Matter Of Perspective: Devil May Cry 3

The bond between brothers can often be a very strong, filled with things as simple as in-jokes through to a fierce brand of loyalty. However it can become a relationship that has its fair share of rivalry and competition, as well as splits on topics that can cause fractures that can result in one sibling lashing out. It’s this strained relationship that makes up the majority of Devil May Cry 3’s plot.

The brothers involved in this tale are Dante and Vergil, twins who are half human and half demon. This split in DNA has manifested itself in how the brothers identify themselves. First there is Dante who appears to act more human, making mistakes, procrastinating, and having a bit of an attitude. Then you have Vergil who is trying to create a bridge between the human world and the demon world, wanting the power of his father, the demon Sparda, while being much more calculated in his methods.

While Dante is quite a likeable character, it is Vergil who is ultimately more interesting. Here we have a character who comes across as a clichéd antagonist, but by seeing his actions and reactions to events there is a depth that is much more rounded than his brother’s.


In Devil May Cry 3, Vergil has control over a whole host of demons which he uses in his bid to raise the tower of Temen-ni-gru. This act represents a major part of Vergil as the tower was originally sealed by his own father, an act which cost Sparda everything and cemented his fate as an enemy of demons. Though Vergil embraces his demon heritage this freeing of Temen-ni-gru shows he will do anything, even forsake his father, for the power that he believes belongs to him.

However Vergil does not begrudge Sparda, using the same sword which he treasures as a keepsake. He even acts like his father in that he does what needs to be done in a way with such precision that no failure is accepted. At the beginning of Devil May Cry 3 Vergil sends demons to kill his brother, but when they return as failures he finishes them off himself.

The question though is why Vergil seeks to have this power over the demon world. As they have grown up, both Vergil and Dante have learnt of their father’s exploits and the power he himself wielded. While Dante pushed these lessons away, Vergil took in the lessons of those tales, and the seed for the same power was planted.

Though this seed is there, it isn’t until the introduction of Arkham does it truly grow. Arkham is a human whose who desire for power manifests after learning of demons and Sparda. In essence he represents the dark side of humanity as a whole when his desire to being the most powerful being in both realms.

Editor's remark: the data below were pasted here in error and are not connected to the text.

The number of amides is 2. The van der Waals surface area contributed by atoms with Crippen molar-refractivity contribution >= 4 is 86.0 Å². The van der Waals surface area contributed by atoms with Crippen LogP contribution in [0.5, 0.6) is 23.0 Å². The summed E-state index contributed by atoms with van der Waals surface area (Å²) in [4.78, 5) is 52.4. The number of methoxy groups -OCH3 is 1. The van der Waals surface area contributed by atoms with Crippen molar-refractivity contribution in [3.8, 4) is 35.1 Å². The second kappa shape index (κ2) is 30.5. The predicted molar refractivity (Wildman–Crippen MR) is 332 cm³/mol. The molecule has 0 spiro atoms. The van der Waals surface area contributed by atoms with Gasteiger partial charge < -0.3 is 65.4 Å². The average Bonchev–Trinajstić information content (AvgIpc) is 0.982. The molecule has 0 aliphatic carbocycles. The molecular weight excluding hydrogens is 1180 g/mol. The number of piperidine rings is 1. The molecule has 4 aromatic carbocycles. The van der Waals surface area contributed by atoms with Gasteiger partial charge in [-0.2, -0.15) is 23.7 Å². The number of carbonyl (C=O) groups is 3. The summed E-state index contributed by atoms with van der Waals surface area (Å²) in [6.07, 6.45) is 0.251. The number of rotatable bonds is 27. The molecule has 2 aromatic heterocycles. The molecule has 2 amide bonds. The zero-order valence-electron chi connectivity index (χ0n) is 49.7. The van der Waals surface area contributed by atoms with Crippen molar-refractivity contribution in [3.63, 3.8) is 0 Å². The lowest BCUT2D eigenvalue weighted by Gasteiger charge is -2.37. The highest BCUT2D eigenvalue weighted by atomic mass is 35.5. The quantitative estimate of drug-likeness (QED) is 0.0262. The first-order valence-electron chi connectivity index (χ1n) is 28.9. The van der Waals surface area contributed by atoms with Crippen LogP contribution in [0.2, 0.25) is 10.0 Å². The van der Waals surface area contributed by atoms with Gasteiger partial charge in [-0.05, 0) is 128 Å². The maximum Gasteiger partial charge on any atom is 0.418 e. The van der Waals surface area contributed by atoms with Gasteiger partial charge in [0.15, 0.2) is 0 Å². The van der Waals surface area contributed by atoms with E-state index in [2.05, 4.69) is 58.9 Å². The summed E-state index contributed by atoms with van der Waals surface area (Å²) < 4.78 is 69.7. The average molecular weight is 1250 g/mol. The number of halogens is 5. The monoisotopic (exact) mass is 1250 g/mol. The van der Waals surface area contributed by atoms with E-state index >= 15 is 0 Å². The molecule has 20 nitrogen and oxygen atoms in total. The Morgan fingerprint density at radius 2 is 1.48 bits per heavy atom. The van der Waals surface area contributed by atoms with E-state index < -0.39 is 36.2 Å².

While it can be argued the power is Vergil’s inheritance, Arkham can claim no such right. Instead he manipulates the brothers as well as his own daughter, Lady, to twist the tale so he may take Sparda’s power and use it control all of existence. Arkham is humanity’s darkest desires multiplied a thousandfold because he does have no aim but power.

However, we have to also see this from Arkham’s own view of the world: the acquisition of the power is the only thing he has left, the only goal he can use to try and justify his actions up until that point. In an attempt to become a demon, he destroys his relationship with his daughter and sacrifices his wife for the power.

Arkham believes if he fails then all that blood spilt and love lost would have been worthless. Dante and Vergil are his tools to gain that power, but in his quest to do turn them against each other Arkham loses a part of his humanity, while Vergil finds a piece of his.

When both brothers discover the extent of Arkham’s plan they join forces for a brief time, the bond of brotherhood still there even if there is no closeness between them. They fight together to kill Arkham and then eventually it all comes to a head with the path to the demon world remaining closed.


It’s in these last acts that Vergil makes the sacrifice to remain in the demon world to stop the human world from falling. The sacrifice is even greater than first imagined because his family is so hated by the demons. He has no real power and must fight to survive.

Vergil’s final sacrifice is when he faces off against the demon Mundus, one of his father’s oldest enemies. Vergil meets Mundus in battle in an attempt to replicate the victory of his father, but he fails. Vergil meets a tragic end of becoming a slave to Mundus for all eternity with no free will of his own, a harsh sentence.

Yet it’s also an ironic one too. Vergil began as the confident one who desired to have power through any means necessary though through a twisted code of honour. Mundus takes all of that from him and turns him into a being who must obey every order, stripped of confidence, control and honour.

While Dante gets to survive and have his somewhat happy ending, Vergil is lost forever to the demons, with his attempt at a final redemption failing. If we take Vergil’s ending, and Arkham’s own plot, as the true conclusion of Devil May Cry 3 it teaches us that not every sacrifice is worth it.



  1. Very well written :D Good job Aran.

  2. Great article, just serving to remind me about how much I loved this game. One of the best games on PS2 in my opinion. This is why I want Capcom to release a true Devil May Cry 5, to expand on Vergil’s story and explain the connection that was implied between him and Nero in DMC4.

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